Independent probe doubts 43 Mexico students cremated
MEXICO CITY – Independent foreign investigators refuted Sunday the Mexican government’s conclusion that 43 students abducted last year were incinerated in a landfill, tearing apart the official probe into a case that caused international outrage.
Urging the authorities to keep looking for the students snatched by corrupt police a year ago, experts from the Inter-American Commission on Human Rights said there was no evidence that they were cremated in a bonfire.
After a six-month investigation, the panel released a nearly 500-page report that raises questions about the official account of a crime that sparked protests and the biggest crisis of President Enrique Peña Nieto’s administration.
The document also calls for a probe into the actions of federal police and soldiers during the night of September 26-27, when municipal officers from the southern city of Iguala shot at buses that had been seized by the students.
The young men were mostly freshmen from a teaching college known for its leftist activism and practice of commandeering buses to move around Guerrero state.
The commission suggested that prosecutors open a new line of investigation into whether the students were attacked because they may have taken a bus criminals used to transport heroin.
The medical and legal experts from Spain and Latin America said they “regret not being able to offer the families, the government, Mexican society and the world a definitive conclusion about what happened to the 43 missing students.”
‘No evidence’ of cremation
The attorney general’s office concluded late last year that Iguala police, with officers from neighboring Cocula, abducted 43 young men and handed them over to the Guerreros Unidos drug gang.
Citing confessions from gang members, then Attorney General Jesús Murillo Karám said the students were killed and stacked in a funeral pyre that burned for 14 hours in Cocula’s landfill before their ashes were thrown in a nearby river.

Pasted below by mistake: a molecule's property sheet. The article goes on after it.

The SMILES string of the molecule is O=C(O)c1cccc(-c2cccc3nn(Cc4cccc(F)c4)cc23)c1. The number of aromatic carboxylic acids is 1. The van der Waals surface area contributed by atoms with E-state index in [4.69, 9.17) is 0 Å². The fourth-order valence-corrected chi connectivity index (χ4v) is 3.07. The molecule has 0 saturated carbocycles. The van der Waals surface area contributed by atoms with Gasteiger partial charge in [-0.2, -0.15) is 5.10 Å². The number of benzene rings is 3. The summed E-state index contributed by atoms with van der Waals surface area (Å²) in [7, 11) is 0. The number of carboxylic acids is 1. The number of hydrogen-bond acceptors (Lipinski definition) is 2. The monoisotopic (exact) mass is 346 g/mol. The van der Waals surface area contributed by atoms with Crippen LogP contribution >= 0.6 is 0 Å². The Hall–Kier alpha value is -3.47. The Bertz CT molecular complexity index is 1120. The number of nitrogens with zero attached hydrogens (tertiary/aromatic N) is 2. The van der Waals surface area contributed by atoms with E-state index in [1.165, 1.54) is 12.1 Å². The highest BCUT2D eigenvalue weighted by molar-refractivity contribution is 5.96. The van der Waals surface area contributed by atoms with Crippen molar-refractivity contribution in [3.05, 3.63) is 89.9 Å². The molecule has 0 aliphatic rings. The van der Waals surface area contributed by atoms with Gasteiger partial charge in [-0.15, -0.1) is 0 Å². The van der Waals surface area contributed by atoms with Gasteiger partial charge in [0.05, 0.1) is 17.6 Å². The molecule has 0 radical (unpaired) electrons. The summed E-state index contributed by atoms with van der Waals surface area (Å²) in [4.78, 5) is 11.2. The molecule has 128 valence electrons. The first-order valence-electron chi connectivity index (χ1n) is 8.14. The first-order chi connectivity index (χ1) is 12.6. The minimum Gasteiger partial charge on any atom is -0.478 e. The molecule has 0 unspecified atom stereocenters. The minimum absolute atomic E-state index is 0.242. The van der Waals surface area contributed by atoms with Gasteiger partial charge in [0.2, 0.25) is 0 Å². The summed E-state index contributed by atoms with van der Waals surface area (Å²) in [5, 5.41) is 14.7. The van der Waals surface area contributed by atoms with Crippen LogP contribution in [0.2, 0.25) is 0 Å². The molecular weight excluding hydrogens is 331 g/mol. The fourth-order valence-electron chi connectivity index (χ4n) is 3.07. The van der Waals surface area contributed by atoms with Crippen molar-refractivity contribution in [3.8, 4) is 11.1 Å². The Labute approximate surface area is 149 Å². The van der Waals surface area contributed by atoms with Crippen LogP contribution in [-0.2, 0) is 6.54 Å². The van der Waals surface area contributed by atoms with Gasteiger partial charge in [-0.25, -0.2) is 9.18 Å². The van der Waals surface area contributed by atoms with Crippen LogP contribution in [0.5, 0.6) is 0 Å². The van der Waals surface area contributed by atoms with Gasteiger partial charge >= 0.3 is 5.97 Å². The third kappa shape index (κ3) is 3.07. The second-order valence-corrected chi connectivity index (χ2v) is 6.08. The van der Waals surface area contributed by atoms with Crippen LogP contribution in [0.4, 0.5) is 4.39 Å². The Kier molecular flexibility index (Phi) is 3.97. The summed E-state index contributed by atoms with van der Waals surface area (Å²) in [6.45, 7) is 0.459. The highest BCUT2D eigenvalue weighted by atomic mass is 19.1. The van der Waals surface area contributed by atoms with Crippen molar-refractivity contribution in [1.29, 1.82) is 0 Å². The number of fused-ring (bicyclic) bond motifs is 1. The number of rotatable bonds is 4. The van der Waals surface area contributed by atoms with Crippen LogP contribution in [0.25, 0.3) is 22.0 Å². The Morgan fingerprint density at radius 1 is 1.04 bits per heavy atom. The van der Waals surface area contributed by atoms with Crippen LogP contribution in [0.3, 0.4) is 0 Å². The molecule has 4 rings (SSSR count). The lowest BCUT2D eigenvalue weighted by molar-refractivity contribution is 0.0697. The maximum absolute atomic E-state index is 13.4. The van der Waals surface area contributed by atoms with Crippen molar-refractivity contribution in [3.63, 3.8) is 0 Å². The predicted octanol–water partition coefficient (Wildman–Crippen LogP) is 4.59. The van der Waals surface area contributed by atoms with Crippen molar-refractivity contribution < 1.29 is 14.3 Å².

The charred remains of only one student were identified in a bag found in the water.
But the commission hired a fire expert who concluded that it would have taken 60 hours, some 30 tons of woods, 13 tons of tires and 13 tons of diesel to cremate 43 bodies.
José Torero, a Peruvian-born professor at the University of Queensland in Australia, wrote that such a blaze would have consumed vegetation and trash around it, but only evidence of small fires were found.
“There is no evidence indicating the presence of a fire of the size of a [funeral] pyre for the cremation of even one body,” Torero wrote.
Human rights groups and parents of the victims have accused the authorities of rushing to declare the students dead.
The commission’s investigators said testimony from five suspects about the alleged cremation was full of contradictions that “question the validity” of the government’s conclusions.
The experts said the authorities should investigate claims of torture against suspects. More than 100 people have been detained, including local police, gang suspects and Iguala’s mayor.
Army role questioned
The report reconstructs a night of terror in Iguala, a city in the southern state of Guerrero known as being part of a drug trafficking route.
Three students and three bystanders were killed when police shot at several buses.
In revelations that raise questions about the actions of other security forces, the report says federal police and the army were monitoring the movements of the students before they even arrived in Iguala.
Federal police and soldiers were present at different times at two locations where municipal officers detained students, the report says.
While the report does not accuse the federal forces of taking part in the abductions, it says prosecutors should investigate whether they failed in their “obligation to protect citizens.”
The attorney general’s office never allowed the commission to interview soldiers.
Prosecutors have suggested that police confronted the students on the orders of Iguala’s then Mayor José Luis Abarca because he believed they would protest a speech by his politically ambitious wife.
But the commission said the students arrived in Iguala after the speech and suggested they may have been attacked because they could have taken a bus containing drugs.
A fifth bus that the students had commandeered was never included in the reports from federal prosecutors, who always spoke of four buses. Authorities did not explain the omission.
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